Infinite Video Loops on a Raspberry Pi

script I recently upgraded my office by moving to a great new location. As part of the move I added a ton of new space to accommodate our rapid growth and even added a “play area” for the staff so they can burn off some of the frustrations of the “daily grind” with a bit of Ping Pong and, very soon, Xbox. I also added a very nice reception area with a TV where I could run a continuous loop of some of our marketing videos.

I decided to go with a Raspberry Pi to run the movies since it’s low cost, low power and very easy to hide behind the TV. I installed Raspbian and since there’s no GUI player that I could find to queue up the movies to run in a loop, I wrote a simple bash script to run a loop using omxplayer.

#!/bin/bash

# the path to the directory containing my videos
VIDEOPATH="/home/pi/Desktop/videos/"
SERVICE="omxplayer"

# the infinite loop!
while true; do
  for entry in $VIDEOPATH/*
    do
      omxplayer $entry > /dev/null
      sleep 1;
    done
done

This script seemed to work just fine but not long after I started it up, I ran into issues. The first problem was the gap in playback; it wasn’t seamless. While not a big issue, it looked ugly because I could see the desktop and the console window in the gap. To fix this I maximized the console and modified my script to turn off the cursor and set my text to black so all I could see was a black screen during the gap. Not the best solution, but I could live with it.

#!/bin/bash

cleanup()
# cleanup function
{
  setterm -cursor on
  setterm -foreground white -clear
  return $?
}

control_c()
# run if user hits control-c
{
  echo -en "\n*** Exiting! ***\n"
  cleanup
  exit $?
}

# trap keyboard interrupt (control-c)
trap control_c SIGINT

# main() loop
# get rid of the cursor so we don't see it when videos are running
setterm -cursor off
setterm -foreground black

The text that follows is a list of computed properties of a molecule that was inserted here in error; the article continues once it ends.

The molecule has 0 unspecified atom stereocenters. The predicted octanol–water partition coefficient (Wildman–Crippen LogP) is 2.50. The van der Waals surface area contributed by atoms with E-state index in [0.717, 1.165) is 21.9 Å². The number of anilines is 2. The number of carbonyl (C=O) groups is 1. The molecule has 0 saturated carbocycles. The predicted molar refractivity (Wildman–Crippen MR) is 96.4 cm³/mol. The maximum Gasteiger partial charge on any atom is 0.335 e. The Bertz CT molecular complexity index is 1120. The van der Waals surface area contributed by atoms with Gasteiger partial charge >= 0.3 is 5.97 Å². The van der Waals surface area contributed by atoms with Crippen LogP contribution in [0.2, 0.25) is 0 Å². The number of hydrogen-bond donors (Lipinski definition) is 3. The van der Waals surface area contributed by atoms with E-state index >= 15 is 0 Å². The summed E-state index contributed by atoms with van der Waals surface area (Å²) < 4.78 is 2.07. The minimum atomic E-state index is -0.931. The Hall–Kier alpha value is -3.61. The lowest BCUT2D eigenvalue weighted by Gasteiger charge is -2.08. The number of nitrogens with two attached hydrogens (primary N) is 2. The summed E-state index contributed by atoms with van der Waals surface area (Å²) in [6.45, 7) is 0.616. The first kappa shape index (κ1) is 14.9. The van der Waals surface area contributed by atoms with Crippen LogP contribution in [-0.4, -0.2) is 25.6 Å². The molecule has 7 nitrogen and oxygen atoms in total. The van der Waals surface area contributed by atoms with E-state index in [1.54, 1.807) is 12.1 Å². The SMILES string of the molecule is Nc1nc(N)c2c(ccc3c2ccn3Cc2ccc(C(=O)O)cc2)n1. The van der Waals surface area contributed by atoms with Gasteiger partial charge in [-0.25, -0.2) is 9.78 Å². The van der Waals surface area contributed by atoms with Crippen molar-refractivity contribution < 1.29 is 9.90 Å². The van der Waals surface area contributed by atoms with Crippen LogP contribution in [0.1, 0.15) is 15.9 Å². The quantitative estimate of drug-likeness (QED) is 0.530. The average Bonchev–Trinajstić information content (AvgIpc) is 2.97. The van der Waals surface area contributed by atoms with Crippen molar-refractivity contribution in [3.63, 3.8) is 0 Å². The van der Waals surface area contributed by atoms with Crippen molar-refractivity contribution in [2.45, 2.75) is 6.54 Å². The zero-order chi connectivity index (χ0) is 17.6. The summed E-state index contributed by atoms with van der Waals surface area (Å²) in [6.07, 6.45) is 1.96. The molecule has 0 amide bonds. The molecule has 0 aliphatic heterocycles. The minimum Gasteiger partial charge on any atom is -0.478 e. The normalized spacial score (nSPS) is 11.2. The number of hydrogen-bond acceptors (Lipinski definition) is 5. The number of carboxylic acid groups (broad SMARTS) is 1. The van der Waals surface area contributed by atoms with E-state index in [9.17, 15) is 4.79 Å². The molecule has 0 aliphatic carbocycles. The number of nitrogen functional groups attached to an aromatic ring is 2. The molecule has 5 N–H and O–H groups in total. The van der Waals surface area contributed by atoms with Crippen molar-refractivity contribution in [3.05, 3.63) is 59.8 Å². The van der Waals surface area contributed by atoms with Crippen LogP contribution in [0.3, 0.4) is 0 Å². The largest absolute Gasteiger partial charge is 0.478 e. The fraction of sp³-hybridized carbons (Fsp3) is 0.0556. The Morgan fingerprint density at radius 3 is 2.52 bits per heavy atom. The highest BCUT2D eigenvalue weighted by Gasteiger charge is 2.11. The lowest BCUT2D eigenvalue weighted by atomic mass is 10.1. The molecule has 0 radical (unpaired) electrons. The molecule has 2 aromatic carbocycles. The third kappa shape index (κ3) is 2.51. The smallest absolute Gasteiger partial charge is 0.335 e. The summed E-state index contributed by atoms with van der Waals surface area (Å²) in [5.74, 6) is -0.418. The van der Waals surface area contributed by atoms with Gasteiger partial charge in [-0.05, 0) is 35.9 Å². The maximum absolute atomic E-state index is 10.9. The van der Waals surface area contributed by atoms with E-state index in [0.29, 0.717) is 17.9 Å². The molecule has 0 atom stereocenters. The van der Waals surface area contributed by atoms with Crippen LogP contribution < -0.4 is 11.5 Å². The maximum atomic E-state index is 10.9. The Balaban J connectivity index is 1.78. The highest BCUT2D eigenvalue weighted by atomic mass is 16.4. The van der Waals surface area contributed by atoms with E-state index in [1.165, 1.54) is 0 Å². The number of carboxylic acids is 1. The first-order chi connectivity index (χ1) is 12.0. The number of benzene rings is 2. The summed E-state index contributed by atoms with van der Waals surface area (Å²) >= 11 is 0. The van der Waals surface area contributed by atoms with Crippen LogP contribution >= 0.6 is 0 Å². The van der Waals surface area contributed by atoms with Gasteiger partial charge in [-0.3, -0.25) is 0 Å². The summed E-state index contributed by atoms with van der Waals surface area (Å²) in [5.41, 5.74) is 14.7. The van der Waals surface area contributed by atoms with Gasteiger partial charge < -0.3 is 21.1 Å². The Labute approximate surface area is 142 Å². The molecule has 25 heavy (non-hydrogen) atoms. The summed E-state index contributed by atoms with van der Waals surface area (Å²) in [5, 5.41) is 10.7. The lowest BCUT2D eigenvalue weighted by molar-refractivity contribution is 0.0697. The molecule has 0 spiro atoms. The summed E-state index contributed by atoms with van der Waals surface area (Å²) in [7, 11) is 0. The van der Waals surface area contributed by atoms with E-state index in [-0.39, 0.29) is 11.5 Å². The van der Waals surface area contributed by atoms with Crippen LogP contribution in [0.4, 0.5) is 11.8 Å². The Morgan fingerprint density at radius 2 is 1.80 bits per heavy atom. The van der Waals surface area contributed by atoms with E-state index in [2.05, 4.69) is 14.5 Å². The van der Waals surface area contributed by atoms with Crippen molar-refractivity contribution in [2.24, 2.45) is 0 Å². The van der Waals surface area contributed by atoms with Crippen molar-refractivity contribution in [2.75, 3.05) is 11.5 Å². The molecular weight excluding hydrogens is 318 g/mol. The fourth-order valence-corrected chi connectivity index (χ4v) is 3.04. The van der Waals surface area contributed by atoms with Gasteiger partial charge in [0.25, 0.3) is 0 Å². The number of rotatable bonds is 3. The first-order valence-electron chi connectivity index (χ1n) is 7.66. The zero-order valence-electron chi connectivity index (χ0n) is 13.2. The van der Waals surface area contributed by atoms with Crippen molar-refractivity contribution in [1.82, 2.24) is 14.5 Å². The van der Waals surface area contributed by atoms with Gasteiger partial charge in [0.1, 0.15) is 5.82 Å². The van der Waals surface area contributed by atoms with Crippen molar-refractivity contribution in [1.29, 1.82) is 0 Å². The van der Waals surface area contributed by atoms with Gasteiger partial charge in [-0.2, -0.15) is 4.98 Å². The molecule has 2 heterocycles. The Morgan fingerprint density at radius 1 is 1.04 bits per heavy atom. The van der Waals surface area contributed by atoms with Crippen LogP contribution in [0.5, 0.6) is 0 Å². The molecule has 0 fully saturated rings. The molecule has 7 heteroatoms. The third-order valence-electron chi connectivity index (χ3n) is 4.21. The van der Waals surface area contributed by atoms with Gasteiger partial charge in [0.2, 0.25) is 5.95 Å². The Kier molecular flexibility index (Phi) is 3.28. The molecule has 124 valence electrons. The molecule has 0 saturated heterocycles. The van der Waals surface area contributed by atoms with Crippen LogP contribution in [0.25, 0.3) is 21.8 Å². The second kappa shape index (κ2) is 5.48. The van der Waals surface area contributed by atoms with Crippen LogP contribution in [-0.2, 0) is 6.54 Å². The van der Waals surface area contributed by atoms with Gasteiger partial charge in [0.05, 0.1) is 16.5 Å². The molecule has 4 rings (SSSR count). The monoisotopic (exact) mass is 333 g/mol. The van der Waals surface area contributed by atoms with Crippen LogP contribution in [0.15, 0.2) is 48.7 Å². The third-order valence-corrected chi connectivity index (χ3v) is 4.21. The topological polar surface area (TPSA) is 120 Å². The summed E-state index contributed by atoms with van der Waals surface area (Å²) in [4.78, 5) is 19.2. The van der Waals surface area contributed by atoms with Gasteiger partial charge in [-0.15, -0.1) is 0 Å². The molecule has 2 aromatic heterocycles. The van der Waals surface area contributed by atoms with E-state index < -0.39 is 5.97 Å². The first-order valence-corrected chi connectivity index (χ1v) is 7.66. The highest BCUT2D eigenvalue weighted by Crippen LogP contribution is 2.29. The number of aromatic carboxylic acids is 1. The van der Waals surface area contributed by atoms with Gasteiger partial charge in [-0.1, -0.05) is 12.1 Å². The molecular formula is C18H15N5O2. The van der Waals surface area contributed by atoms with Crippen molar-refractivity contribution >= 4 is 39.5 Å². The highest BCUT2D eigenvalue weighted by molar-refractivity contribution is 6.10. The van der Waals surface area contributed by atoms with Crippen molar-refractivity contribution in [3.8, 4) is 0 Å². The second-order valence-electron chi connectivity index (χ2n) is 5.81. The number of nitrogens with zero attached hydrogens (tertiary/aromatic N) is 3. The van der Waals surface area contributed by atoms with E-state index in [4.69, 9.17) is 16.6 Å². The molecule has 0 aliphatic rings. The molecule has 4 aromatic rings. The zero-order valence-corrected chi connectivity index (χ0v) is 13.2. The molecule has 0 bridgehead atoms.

setterm -clear

# the path to the directory containing my videos
VIDEOPATH="/home/pi/Desktop/videos/"
SERVICE="omxplayer"

# the infinite loop!
while true; do
  if ps ax | grep -v grep | grep $SERVICE > /dev/null
  then
    pkill omxplayer
    sleep 1;
else
    for entry in $VIDEOPATH/*
      do
        clear
        omxplayer $entry > /dev/null
        sleep 1;
      done
fi
done

Again, this seemed to work just fine but then I ran into my second issue. This time it was the screen going to sleep. A quick Google search reveals that this is a common problem and there are lots of suggestions for fixing it. I experimented with a few options and what worked for me was to modify the Light Display Manager configuration.

sudo nano /etc/lightdm/lightdm.conf

Now look for [SeatDefault] and insert this line below:

xserver-command=X -s 0 dpms

This modification absolutely resolved the sleep issue but then I ran into my third problem. For some reason the omxplayer process seems to hang. I see the desktop on the TV but no movie. When I look at my processes I see omxplayer running. There’s probably a more elegant fix, but I decided to take a brute force approach to resolving the issue. Rather than just play every video in my videos folder, this time I explicitly start each movie and use bash’s built-in control operator to fork processes. Doing this means my script keeps running even if the omxplayer process hangs. Then I sleep for the same duration as the video and issue a pkill command to nuke the omxplayer process just in case it’s hung.

#!/bin/bash

cleanup()
# example cleanup function
{
  setterm -cursor on
  setterm -foreground white -clear
  return $?
}

control_c()
# run if user hits control-c
{
  echo -en "\n*** Exiting! ***\n"
  cleanup
  exit $?
}

# trap keyboard interrupt (control-c)
trap control_c SIGINT

# main() loop
# get rid of the cursor so we don't see it when videos are running
setterm -cursor off
setterm -foreground black
setterm -clear

# the path to the directory containing my videos
VIDEOPATH="/home/pi/Desktop/videos/"
SERVICE="omxplayer.bin"

# the infinite loop!
while true; do
  if ps ax | grep -v grep | grep $SERVICE > /dev/null
  then
    pkill $SERVICE
    sleep 2;
  else
    omxplayer ${VIDEOPATH}movie1.mp4 > /dev/null &
    sleep 100;
    pkill $SERVICE >/dev/null >2&1
    omxplayer ${VIDEOPATH}movie2.mp4 > /dev/null &
    sleep 67
    pkill $SERVICE >/dev/null >2&1
  fi
done

My final version of the script has been working beautifully and has proven to be a solid solution for running movies in a continuous loop on the Raspberry Pi platform.

Until next time – GEEK OUT!

~GT~

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